Fasting on Yom Kippur is not as obvious as one might think. Nowhere does the Torah explicitly command it. Instead, the verses teach us to “afflict ourselves” without defining the nature of this “affliction.”

We do know that Yom Kippur is about atonement and forgiveness. So how does “afflicting” ourselves through fasting relate to teshuva ? Many assume that fasting is a form of self-punishment, a way of balancing the scales for over-indulgence or rule-breaking. The pietists of medieval Ashkenaz called this teshuvat hamishkal, literally repentance of balance. The pleasure brought by sin must be accounted for and balanced by physical discomfort. But this does not connect fasting to the personal growth and psychological transformation.

In his commentary on Leviticus, the Abravanel (1437-1508, Portugal) connects fasting to our capacity to be like angels. When we abstain from food and water we demonstrate our spiritual identities. As another medieval commentator noted, when we fast our bodies are afflicted, but our souls rejoice. I find the sharp dualism hard to connect with. I do not conceive of myself as a good, pure soul in constant conflict with and chained to a corrupt, sinning body. I find an integrated identity more relevant.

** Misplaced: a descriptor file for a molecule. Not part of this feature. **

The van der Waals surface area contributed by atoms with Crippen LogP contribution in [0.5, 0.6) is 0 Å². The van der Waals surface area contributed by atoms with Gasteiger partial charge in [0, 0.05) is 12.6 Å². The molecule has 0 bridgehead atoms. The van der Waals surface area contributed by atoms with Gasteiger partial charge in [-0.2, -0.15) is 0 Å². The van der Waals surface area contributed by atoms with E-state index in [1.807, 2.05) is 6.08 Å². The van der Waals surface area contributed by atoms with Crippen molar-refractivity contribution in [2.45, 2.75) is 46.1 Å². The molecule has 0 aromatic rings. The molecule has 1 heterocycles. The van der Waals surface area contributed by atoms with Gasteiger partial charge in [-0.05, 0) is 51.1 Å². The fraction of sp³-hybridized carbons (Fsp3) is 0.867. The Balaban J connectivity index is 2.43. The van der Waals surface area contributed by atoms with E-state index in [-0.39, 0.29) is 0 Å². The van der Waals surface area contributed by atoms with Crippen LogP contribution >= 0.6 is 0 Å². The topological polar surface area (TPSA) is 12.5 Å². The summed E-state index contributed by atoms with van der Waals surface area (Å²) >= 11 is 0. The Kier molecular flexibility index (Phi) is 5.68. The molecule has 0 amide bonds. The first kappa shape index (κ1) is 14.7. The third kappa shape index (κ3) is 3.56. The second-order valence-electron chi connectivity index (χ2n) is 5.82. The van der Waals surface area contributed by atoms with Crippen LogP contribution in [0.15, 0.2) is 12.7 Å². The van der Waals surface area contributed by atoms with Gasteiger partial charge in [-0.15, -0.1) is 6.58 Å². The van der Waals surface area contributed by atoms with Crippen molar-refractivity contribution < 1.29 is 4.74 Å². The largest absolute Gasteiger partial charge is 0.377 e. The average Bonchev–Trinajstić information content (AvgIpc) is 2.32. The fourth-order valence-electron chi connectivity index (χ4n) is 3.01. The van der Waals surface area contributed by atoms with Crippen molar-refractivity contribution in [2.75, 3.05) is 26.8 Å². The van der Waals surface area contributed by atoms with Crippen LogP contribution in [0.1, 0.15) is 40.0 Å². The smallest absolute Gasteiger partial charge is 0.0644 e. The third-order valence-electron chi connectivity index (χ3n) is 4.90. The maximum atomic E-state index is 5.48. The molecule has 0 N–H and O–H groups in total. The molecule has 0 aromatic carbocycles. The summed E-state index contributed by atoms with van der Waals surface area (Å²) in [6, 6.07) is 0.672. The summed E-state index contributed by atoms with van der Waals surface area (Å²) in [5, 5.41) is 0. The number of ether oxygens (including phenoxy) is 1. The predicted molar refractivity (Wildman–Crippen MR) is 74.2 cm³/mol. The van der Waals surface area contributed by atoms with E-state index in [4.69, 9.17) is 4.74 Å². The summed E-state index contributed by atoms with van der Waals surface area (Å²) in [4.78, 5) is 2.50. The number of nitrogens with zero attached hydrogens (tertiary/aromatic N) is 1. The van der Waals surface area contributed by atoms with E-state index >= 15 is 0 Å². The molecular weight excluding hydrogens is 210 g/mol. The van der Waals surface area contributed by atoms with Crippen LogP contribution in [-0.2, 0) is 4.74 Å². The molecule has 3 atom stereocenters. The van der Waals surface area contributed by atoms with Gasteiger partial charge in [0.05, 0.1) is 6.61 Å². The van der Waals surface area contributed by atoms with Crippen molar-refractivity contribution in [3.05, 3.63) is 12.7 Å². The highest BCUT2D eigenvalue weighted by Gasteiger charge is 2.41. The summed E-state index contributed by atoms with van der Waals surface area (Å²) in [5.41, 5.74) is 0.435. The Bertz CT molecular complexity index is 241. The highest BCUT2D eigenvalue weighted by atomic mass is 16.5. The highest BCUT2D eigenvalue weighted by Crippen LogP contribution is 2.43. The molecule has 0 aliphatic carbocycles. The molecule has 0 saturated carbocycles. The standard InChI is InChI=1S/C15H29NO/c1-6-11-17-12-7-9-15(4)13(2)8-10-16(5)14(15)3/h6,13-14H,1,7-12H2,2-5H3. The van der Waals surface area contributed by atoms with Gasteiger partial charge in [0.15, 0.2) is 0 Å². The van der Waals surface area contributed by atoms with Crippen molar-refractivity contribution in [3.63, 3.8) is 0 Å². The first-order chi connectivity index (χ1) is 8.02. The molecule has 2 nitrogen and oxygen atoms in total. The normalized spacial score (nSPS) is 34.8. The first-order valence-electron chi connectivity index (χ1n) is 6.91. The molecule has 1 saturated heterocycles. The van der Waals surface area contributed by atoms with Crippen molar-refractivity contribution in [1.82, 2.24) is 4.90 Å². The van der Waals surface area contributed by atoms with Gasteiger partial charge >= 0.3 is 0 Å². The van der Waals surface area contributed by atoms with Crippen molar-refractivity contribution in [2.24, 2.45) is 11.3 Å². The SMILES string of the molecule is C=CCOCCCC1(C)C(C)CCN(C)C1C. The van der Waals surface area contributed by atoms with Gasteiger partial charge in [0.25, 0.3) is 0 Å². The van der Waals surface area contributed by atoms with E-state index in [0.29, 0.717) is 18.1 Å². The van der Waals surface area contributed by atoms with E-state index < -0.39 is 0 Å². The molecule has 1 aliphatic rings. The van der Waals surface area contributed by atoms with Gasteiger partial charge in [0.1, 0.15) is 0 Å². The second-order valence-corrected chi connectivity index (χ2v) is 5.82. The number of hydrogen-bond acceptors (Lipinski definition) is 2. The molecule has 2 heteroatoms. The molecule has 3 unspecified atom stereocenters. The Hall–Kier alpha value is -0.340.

The Talmud alludes to another approach that I find to be the most helpful. In the section dealing with fasting, the rabbis note that Yom Kippur is referred to as a shabbaton, a day of rest. From this perspective, when we abstain from eating and drinking, we are actually “resting” or “pausing” from these activities. The discomfort we feel on Yom Kippur is not a direct result of the absence of physical pleasure but rather, from the psychic and spiritual pain brought on by sin.

When we act in ways that betray our inner goodness and contradict the essence of who we are as beings in relationship with God and each other, our souls are in pain. While this pain is always present, many of us ignore it, cover it up, or distract ourselves with physical pleasure.

On Yom Kippur we “rest” from these distractions and allow the “affliction” in our hearts (from pain caused, opportunities missed, and alienation from our best selves) to be fully experienced and felt. This type of affliction can then push us towards growth, forgiveness and transformation!

Rabbi Zvi Hirschfield teaches Talmud, Halakha and Jewish Thought.

From "The Pardes Companion to Yom Kippur": 

Type of Custom: Commentary/Meditations

Holiday/Event: High Holidays

Source: Rabbi Zvi Hirschfield, Pardes